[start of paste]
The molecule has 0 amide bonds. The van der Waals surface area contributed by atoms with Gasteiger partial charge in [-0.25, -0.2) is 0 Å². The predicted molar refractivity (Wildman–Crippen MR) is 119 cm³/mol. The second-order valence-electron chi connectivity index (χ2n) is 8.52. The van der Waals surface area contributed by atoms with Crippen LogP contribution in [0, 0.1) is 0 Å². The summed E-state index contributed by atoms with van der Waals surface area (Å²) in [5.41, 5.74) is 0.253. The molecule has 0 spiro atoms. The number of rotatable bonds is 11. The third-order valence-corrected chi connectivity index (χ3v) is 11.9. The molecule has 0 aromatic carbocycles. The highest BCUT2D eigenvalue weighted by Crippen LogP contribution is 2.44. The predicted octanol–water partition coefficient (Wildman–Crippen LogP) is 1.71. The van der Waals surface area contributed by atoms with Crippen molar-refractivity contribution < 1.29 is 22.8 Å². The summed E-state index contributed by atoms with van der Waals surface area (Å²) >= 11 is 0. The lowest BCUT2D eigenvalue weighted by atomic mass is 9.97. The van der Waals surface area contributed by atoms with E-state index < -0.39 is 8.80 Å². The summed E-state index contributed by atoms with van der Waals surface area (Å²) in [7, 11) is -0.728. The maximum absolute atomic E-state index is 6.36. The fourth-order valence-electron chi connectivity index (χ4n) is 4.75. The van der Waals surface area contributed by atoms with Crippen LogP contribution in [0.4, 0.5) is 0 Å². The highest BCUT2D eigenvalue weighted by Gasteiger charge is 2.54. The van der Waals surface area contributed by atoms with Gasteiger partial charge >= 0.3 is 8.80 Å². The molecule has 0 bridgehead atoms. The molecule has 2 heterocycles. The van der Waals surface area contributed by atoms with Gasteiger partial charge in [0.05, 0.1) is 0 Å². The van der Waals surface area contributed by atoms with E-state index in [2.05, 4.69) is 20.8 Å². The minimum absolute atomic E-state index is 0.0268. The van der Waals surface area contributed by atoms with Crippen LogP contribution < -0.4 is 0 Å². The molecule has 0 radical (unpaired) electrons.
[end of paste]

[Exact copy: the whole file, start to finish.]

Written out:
The molecule has 0 amide bonds. The van der Waals surface area contributed by atoms with Gasteiger partial charge in [-0.25, -0.2) is 0 Å². The predicted molar refractivity (Wildman–Crippen MR) is 119 cm³/mol. The second-order valence-electron chi connectivity index (χ2n) is 8.52. The van der Waals surface area contributed by atoms with Crippen LogP contribution in [0, 0.1) is 0 Å². The summed E-state index contributed by atoms with van der Waals surface area (Å²) in [5.41, 5.74) is 0.253. The molecule has 0 spiro atoms. The number of rotatable bonds is 11. The third-order valence-corrected chi connectivity index (χ3v) is 11.9. The molecule has 0 aromatic carbocycles. The highest BCUT2D eigenvalue weighted by Crippen LogP contribution is 2.44. The predicted octanol–water partition coefficient (Wildman–Crippen LogP) is 1.71. The van der Waals surface area contributed by atoms with Crippen molar-refractivity contribution < 1.29 is 22.8 Å². The summed E-state index contributed by atoms with van der Waals surface area (Å²) >= 11 is 0. The lowest BCUT2D eigenvalue weighted by atomic mass is 9.97. The van der Waals surface area contributed by atoms with E-state index < -0.39 is 8.80 Å². The summed E-state index contributed by atoms with van der Waals surface area (Å²) in [7, 11) is -0.728. The maximum absolute atomic E-state index is 6.36. The fourth-order valence-electron chi connectivity index (χ4n) is 4.75. The van der Waals surface area contributed by atoms with Crippen LogP contribution in [0.4, 0.5) is 0 Å². The highest BCUT2D eigenvalue weighted by Gasteiger charge is 2.54. The van der Waals surface area contributed by atoms with Gasteiger partial charge >= 0.3 is 8.80 Å². The molecule has 0 bridgehead atoms. The molecule has 2 heterocycles. The van der Waals surface area contributed by atoms with Gasteiger partial charge in [0.05, 0.1) is 0 Å². The van der Waals surface area contributed by atoms with E-state index in [2.05, 4.69) is 20.8 Å². The minimum absolute atomic E-state index is 0.0268. The van der Waals surface area contributed by atoms with Crippen LogP contribution < -0.4 is 0 Å². The molecule has 0 radical (unpaired) electrons.